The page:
Global Reporting Initiative (GRI) framework

Targets and Milestones from WWF’s programmes on Toxics, Freshwater, and Climate Change.

1. Corporate profile

The company provides brief information such as: name, activity, ownership, governance structure, locations, contact details and scale (employees, turnover, etc.). WWF encourages companies to report on corporate profile in accordance to GRI Guidelines, Part C, Section 2: Profile and Section 3: Governance Structure and Management Systems.

2. Corporate commitment to Sustainability

Statement from CEO (or equivalent senior manager) describing the organisation’s vision, commitment and strategy regarding its contribution to sustainable development as well as introducing the content of the report[3].

3. Corporate sustainable policy and management

After the general corporate commitment to sustainable development, the Company adopts specific policies and management systems in order to address sustainability for each of the following key aspects at the governance, environmental and social levels.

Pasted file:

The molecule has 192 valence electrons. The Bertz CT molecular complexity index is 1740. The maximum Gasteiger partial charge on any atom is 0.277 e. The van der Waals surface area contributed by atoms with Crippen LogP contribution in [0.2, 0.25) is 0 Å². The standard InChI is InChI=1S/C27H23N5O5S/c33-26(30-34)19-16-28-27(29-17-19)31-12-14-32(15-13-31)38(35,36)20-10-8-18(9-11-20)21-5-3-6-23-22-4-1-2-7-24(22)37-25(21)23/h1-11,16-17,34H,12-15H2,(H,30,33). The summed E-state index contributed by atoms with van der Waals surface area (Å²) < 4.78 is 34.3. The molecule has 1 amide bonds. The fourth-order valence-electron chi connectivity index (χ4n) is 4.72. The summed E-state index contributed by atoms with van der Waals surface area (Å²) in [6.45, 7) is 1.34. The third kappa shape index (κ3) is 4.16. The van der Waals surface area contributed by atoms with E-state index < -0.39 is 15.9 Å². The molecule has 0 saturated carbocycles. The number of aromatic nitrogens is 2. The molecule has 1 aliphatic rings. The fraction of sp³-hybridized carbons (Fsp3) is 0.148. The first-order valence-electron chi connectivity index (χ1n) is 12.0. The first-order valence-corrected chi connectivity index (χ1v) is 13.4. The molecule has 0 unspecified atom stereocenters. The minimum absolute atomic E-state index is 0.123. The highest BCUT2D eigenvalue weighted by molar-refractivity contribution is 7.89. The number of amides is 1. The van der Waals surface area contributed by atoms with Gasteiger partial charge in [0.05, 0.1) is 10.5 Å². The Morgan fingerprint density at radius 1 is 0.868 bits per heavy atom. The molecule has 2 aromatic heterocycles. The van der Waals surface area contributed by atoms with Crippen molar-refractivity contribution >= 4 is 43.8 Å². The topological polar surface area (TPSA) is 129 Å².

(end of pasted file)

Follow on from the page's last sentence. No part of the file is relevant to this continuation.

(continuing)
3.1.Compliance with national laws and international conventions

The Company has a policy and a management system in place to comply with all local, state, national laws and international conventions. This includes inter alia the Convention on International Trade in Endangered Species of Wild Fauna and Flora (CITES), World Heritage Convention (WHC), and the Convention on Biological Diversity (CBD) to which the country concerned is a party (as well as moratoria on logging, declarations of protected areas, forestry laws, environmental protection legislation, as well as labour and social laws. The Company extends this aspect to suppliers/contractors by only working with those achieving its same level of legal compliance.


-Number of prosecutions